From Vietnam to Taiwan, foreign investors offload Asian equities

Foreign investors dumped Asian equities in the first six days of August after two months of buying. (Shutterstock)
Updated 07 August 2019

From Vietnam to Taiwan, foreign investors offload Asian equities

  • MSCI Asia-ex-Japan index has fallen 6.4 percent this month

BENGALURU: Foreign investors dumped Asian equities in the first six days of August after two months of buying, as the US ramped up pressure on China with a $300 billion trade barrage last week.

Overseas investors sold about $4.5 billion of regional equities during the period, data from stock exchanges in South Korea, Taiwan, India, Thailand, Philippines, Indonesia, and Vietnam showed.

Sharp outflows from Asian markets point to increased worries that trade tensions between the world’s two top economies could escalate, and regional economies and corporate earnings might deteriorate further.

US President Donald Trump said last Thursday he would slap a 10 percent tariff on the remaining $300 billion of Chinese imports starting Sept. 1, marking an end to a truce in the year-long trade war that was struck in June.

In response, China let its currency weaken 1.4 percent on Monday, sending it past the key 7-per-dollar level for the first time in more than a decade, and then the United States labeled Beijing a currency manipulator.

MSCI Asia-ex-Japan index had fallen 6.4 percent this month as of Tuesday’s close, after shedding 1.7 percent in July.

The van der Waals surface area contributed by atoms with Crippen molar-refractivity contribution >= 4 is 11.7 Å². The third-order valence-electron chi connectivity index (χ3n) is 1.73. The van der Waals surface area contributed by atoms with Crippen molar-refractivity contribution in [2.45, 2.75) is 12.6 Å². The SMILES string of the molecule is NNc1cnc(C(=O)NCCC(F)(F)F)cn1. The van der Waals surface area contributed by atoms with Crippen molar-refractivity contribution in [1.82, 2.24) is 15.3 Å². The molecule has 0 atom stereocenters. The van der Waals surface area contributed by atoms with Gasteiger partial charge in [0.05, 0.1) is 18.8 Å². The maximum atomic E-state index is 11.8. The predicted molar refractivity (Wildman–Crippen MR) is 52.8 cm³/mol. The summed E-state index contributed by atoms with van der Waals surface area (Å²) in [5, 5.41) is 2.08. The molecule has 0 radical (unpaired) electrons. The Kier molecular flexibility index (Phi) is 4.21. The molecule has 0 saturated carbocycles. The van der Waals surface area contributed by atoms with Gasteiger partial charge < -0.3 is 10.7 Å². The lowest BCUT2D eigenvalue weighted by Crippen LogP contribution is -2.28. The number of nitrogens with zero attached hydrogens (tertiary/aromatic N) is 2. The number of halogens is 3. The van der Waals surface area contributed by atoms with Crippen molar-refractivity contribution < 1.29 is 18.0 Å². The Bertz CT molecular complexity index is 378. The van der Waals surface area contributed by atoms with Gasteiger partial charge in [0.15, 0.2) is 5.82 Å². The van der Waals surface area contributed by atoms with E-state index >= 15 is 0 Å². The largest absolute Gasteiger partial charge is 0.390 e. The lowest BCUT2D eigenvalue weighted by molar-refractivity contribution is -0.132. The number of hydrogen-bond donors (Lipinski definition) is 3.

“Recent foreign outflows from Asian equities clearly suggest that investors are getting nervous on markets given escalating trade tensions,” said Chetan Seth, a strategist for Nomura Securities in Singapore.

It might get harder for the US and China to ease or soften these tensions given how events have unfolded over the last few days, he said.

Goldman Sachs said markets were pricing in a less than 15 percent chance of a trade deal being agreed. It estimated 13 percent and 8 percent cumulative earnings downside for MSCI China and MSCI Asia-ex-Japan in 2019-2020 under a “no deal” scenario.

Taiwan and India saw the biggest outflows in Asia, with net selling of $1.8 billion and $1.1 billion respectively. South Korea also witnessed outflows, of $919 million.

Taiwan and South Korean companies are more exposed to the Sino-US trade tussle as they have extensive ties with tech firms in China and are part of their supply chains.

Indian shares were undermined last month after the federal budget raised import tariffs on many items, hiked taxes on the rich and proposed changes in shareholding norms.

A slew of disappointing earnings by Asian firms for the second quarter also increased investor caution on regional markets.

Refinitiv data showed major Asian firms such as Tata Motors , Canon Inc. and Nissan have posted second-quarter earnings below expectations.

“So far 1H earnings in Asia-ex-Japan markets have been below estimates – although still early days. The question investors need to answer is what happens to 2020 earnings as markets in 2H will start discounting next year’s earnings,” said Nomura’s Seth.

“If trade tensions persist, there may be more downside to current consensus earnings estimates.”

In July, foreigners had invested $234 million in Asia, much lesser than $4.2 billion inflows in June.


Saudi energy giant to invest $3bn in Bangladesh’s power sector

Updated 22 October 2019

Saudi energy giant to invest $3bn in Bangladesh’s power sector

  • Experts say deal will usher in more economic and development opportunities for the country